The Many Lives and Secret Sorrows of Josephine B is the first of three volumes about Josephine Bonaparte. Told in the form of diary readings and correspondence to young Marie Josèphe Rose Tascher de La Pagerie (later Josephine) the first volume reveals her early life, adolescence, first marriage, children, imprisonment, and introductory relationship to Napoleon. During these years, Rose is surrounded by revolution, intrigue, poverty and fear. We meet numerous characters through Rose's diary, man ...more
Sandra Gulland is an engaging writer offering vivid descriptions beginning in the late 1770’s in Martinique and taking the reader to the Court in Paris. In Trois-Ilets, Martinique, we join Rose in her worry about being unmarried, without a dowry and no hope at fourteen. Through conversations, Gulland cleverly leads us to understand the ravages of malaria, rum and gambling on the family dynamics as the pressure mounts for a decision about Rose’s future. She is punished with eight days in the cell ...more
Carrie Slager
Like many people, I never really thought much about Josephine, the immoral wife of Napoleon Bonaparte—at least until I read Sandra Gulland’s take on her. Learning her story from her extremely humble beginnings, to her unhappy marriage to Alexandre Beauharnais and the fact that she just barely survived Robespierre’s Reign of Terror made me really connect with her. She was in business when it was unseemly for women to do so. She divorced her husband—a true rarity of the time! And she also played a ...more
Judy Dean
I thought this book was really slow at first which was compounded by the fact that I have no knowledge of the French language, but in the end I really enjoyed it. I was reminded of how much I enjoy reading historical fiction. Rose's life struck me as being so tragic. I was saddened by how much infidelity was rampant in those times and how accepted it was by society. I'm looking forward to reading the next book.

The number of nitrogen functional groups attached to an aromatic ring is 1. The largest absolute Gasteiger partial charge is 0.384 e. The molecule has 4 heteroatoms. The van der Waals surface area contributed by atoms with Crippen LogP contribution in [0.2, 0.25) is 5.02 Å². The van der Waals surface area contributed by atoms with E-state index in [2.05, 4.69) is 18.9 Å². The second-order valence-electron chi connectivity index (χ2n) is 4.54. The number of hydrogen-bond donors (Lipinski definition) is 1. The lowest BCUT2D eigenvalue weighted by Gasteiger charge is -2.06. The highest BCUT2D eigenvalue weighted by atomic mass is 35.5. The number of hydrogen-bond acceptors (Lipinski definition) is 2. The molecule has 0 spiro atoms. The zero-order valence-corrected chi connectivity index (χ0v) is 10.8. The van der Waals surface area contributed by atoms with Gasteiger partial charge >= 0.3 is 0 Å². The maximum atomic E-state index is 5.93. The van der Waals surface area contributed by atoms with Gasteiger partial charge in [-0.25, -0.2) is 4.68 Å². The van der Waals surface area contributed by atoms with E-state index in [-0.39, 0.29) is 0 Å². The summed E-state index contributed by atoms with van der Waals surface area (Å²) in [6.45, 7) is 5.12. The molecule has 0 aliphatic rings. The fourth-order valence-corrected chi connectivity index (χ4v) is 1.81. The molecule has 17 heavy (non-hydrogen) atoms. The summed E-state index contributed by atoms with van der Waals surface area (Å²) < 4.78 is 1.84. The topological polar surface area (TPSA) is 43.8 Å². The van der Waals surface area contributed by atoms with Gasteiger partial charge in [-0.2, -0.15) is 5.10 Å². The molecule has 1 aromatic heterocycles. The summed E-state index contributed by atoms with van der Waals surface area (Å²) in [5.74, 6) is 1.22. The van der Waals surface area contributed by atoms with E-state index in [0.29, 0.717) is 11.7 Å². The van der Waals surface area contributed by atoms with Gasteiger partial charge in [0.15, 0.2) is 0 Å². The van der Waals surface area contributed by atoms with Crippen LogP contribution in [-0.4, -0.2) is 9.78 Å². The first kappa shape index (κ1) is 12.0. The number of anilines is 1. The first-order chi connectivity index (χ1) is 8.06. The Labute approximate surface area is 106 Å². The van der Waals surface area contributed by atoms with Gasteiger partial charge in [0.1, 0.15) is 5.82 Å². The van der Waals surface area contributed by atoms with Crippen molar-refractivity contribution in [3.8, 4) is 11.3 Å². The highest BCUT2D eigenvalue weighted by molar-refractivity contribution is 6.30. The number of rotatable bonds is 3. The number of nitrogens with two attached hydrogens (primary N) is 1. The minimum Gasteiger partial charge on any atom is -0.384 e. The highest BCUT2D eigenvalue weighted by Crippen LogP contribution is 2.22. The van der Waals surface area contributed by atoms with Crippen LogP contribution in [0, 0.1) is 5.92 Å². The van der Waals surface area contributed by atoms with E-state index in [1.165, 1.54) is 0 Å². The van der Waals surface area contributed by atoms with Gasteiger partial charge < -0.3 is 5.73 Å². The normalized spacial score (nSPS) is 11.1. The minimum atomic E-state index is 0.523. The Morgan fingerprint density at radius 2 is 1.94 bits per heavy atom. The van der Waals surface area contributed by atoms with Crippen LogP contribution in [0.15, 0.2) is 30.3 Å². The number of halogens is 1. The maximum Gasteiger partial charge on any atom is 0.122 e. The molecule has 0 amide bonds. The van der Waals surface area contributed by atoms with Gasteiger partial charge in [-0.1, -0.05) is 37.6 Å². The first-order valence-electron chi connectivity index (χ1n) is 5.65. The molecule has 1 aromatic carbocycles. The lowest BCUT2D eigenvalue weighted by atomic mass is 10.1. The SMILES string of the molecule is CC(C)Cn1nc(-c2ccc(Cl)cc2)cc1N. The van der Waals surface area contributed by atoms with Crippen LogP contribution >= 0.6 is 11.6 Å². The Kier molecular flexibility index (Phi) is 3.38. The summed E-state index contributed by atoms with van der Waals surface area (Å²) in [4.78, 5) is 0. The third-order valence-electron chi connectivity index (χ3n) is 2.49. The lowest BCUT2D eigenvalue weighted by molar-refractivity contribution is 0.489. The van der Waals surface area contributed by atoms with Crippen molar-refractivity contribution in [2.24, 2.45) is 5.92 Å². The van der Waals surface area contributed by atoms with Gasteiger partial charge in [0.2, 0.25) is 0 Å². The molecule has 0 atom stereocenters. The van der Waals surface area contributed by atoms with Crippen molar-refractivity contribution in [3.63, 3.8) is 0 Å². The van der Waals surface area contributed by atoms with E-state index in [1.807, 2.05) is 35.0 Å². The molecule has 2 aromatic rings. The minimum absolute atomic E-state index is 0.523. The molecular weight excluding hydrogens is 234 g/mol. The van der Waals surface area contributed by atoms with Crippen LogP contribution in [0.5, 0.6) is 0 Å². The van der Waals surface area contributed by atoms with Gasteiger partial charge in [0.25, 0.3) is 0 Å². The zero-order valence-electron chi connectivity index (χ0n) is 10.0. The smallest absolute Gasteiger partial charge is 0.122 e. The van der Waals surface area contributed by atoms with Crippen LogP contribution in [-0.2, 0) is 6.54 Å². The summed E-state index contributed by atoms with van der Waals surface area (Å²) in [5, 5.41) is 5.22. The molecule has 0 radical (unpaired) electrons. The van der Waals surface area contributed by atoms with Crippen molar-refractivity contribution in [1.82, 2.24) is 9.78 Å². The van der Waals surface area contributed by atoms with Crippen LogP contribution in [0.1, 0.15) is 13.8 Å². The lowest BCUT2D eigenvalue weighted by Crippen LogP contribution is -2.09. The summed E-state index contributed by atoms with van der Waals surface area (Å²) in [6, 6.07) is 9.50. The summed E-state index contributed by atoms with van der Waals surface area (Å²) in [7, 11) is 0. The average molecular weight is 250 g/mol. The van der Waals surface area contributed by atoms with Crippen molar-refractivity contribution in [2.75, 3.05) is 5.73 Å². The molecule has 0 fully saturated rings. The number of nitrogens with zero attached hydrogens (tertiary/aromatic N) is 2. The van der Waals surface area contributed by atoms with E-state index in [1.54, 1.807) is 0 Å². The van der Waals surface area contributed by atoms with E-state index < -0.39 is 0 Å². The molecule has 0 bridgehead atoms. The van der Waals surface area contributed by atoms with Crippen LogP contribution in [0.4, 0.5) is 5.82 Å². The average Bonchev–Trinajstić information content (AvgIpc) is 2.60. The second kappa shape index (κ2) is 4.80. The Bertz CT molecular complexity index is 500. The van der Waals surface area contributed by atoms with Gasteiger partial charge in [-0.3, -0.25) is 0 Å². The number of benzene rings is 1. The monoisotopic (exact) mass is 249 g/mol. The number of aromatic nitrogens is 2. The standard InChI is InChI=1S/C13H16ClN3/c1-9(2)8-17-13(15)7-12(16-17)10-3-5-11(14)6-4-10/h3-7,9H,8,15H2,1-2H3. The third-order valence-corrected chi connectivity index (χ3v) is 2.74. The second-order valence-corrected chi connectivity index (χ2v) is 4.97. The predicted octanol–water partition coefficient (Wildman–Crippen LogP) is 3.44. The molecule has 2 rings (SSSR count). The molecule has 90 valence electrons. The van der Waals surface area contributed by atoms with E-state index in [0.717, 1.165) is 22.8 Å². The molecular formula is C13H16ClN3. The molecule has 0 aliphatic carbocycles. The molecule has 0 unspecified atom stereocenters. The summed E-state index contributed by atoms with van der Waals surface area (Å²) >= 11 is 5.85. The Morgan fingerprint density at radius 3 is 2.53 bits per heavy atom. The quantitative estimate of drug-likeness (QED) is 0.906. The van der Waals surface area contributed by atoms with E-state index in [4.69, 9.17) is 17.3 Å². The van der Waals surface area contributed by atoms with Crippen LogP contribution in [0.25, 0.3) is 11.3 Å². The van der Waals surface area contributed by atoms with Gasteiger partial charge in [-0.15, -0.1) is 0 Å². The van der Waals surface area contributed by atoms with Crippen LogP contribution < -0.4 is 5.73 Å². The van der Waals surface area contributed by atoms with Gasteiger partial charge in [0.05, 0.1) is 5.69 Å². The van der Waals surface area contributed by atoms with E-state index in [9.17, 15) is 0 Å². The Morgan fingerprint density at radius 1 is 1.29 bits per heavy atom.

I really loved the first half of this book. It took me to a time and a place I knew very little about and made me feel as if I were living right alongside Rose (Josephine Bonaparte). This book chronicles, through fictionalized journal entries based on real events, the life of Napoleon's wife Josephine. We don't meet Napoleon until the very end of this book, first in the series of three, and have to endure her terrible marriage to Alexandre first. As the events of the French revolution unfold, I ...more
Karen Brooks
Recommended to me by a girlfriend with impeccable reading taste, I was still, for some reason, somewhat reluctant to read this book. I knew very little (or cared – I am ashamed to admit) about Josephine or Napoleon (apart from “not tonight, Josephine” – I don’t even know what the context for that is!) and felt there were too many other figures from history that I wanted to learn about and experience through fiction or non-fiction to invest in a three book series. Well… excuse me while I go and e ...more
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I'm the author of the JOSEPHINE B. TRILOGY, the internationally best-selling novels based on the life of Josephine Bonaparte, Napoleon's wife. The Trilogy is now published in 17 countries.

I most recently published THE SHADOW QUEEN, the "sister" novel of MISTRESS OF THE SUN. Both novels are set in the Court of Louis XIV, the Sun King.

An American-Canadian, I was born in Miami, Florida, and lived i
More about Sandra Gulland...
Tales of Passion, Tales of Woe (Josephine Bonaparte, #2) The Josephine Bonaparte Collection: The Many Lives and Secret Sorrows of Josephine B., Tales of Passion, Tales of Woe, and the Last Great Dance on Earth The Last Great Dance on Earth (Josephine Bonaparte, #3) Mistress of the Sun The Shadow Queen

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“I play out the cards. They say: This is Heaven, this is Hell. It is one.” 8 likes
“He calls me Josephine. He says I'm an angel, a saint, his good lucky star. I know I'm no angel, but in truth I have begun to like this Josephine he sees. She is intelligent; she amuses; she is pleasing. She is grace and charm and heart. Unlike Rose; scared, haunted and needy. Unlike Rose with her sad life.” 7 likes